Richard Wright and His American Critics, 1936-1960

Ward, Jerry Washington, Jr., Department of English, University of Virginia

Richard Wright is not only an important American writer but one of the most eloquent voices of black experience in the twentieth century. The man and his work have been examined from many angles, but the major studies of Wright only incidentally relate American criticism to his work. Measured against the social and intellectual history of its time, the criticism of Wright's work is representative of a particular process in the use of American literature--the incorporation of social change in the language of criticism. This dissertation illustrates this process in the criticism of Wright's work published between 1936 and 1960. Although Wright had attracted the notice of American Marxist critics prior to 1936, he achieved broader critical recognition only when his story "Big Boy Leaves Home" was published in The New Caravan. The study ends with 1960, the year of Wright's death.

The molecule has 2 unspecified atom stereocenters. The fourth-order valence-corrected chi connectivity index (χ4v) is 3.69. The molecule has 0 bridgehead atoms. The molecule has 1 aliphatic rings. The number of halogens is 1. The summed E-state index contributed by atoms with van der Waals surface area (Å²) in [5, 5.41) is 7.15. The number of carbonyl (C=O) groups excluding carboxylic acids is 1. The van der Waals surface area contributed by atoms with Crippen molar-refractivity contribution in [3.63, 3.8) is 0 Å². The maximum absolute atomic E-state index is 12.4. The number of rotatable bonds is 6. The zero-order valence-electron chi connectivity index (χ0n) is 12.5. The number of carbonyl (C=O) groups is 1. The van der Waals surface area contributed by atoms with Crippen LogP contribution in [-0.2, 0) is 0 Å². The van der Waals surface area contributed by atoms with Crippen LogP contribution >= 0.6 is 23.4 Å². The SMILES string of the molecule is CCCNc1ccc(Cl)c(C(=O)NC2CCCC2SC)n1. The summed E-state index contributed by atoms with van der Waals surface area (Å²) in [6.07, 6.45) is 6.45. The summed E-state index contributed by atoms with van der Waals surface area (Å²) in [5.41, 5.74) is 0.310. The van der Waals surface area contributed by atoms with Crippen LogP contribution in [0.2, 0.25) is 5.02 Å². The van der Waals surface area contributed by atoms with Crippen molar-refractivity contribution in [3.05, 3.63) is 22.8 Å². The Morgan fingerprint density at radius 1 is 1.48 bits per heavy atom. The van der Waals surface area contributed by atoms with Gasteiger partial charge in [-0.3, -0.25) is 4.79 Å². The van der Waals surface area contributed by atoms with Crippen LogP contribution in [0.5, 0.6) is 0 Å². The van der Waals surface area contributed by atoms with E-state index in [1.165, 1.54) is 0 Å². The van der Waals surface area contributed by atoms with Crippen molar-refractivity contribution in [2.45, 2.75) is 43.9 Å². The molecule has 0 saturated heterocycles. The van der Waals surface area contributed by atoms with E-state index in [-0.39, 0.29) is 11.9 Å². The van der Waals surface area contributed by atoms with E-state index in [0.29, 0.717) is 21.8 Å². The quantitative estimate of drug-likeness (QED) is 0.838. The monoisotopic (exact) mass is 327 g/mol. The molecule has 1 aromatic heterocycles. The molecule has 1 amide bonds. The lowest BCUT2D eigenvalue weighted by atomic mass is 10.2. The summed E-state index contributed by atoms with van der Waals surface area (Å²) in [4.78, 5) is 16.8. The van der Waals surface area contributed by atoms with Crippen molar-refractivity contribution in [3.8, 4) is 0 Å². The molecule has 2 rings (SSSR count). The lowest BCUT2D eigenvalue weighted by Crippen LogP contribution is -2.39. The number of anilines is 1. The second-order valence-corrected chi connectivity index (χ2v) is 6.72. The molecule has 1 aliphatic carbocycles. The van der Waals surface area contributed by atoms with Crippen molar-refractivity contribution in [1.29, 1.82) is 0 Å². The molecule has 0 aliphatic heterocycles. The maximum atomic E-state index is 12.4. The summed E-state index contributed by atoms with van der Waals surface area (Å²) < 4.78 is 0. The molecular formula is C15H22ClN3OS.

The dissertation is divided into five chapters. Chapter One, "Art and Propaganda: Responses to the Black Writer as Communist," is an examination of responses to the early fiction in Uncle Tom's Children (1938). The second "Art and the Nemesis of Race: Initial Responses to Native Son, deals with reactions to Wright's first novel (1940). The third chapter, "Art and History: Responses to Wright's Concepts of History," treats responses to 12 Million Black Voices (1941), shifts in response occasioned by Wright's disavowal of the Communist Party, and the responses to Black Boy (1945). Chapter Four, "Art and Exile: Responses to Wright's Existentialism," discusses criticism of the novels The Outsider (1953) and The Long Dream (1958). Chapter Five, "Art and Social Consciousness: Responses to Wright's Social and Racial Vision," considers the reactions to Black Power (1954), The Color Curtain (1956), Pagan Spain (1957) and White Man, Listen! (1957).

PHD (Doctor of Philosophy)
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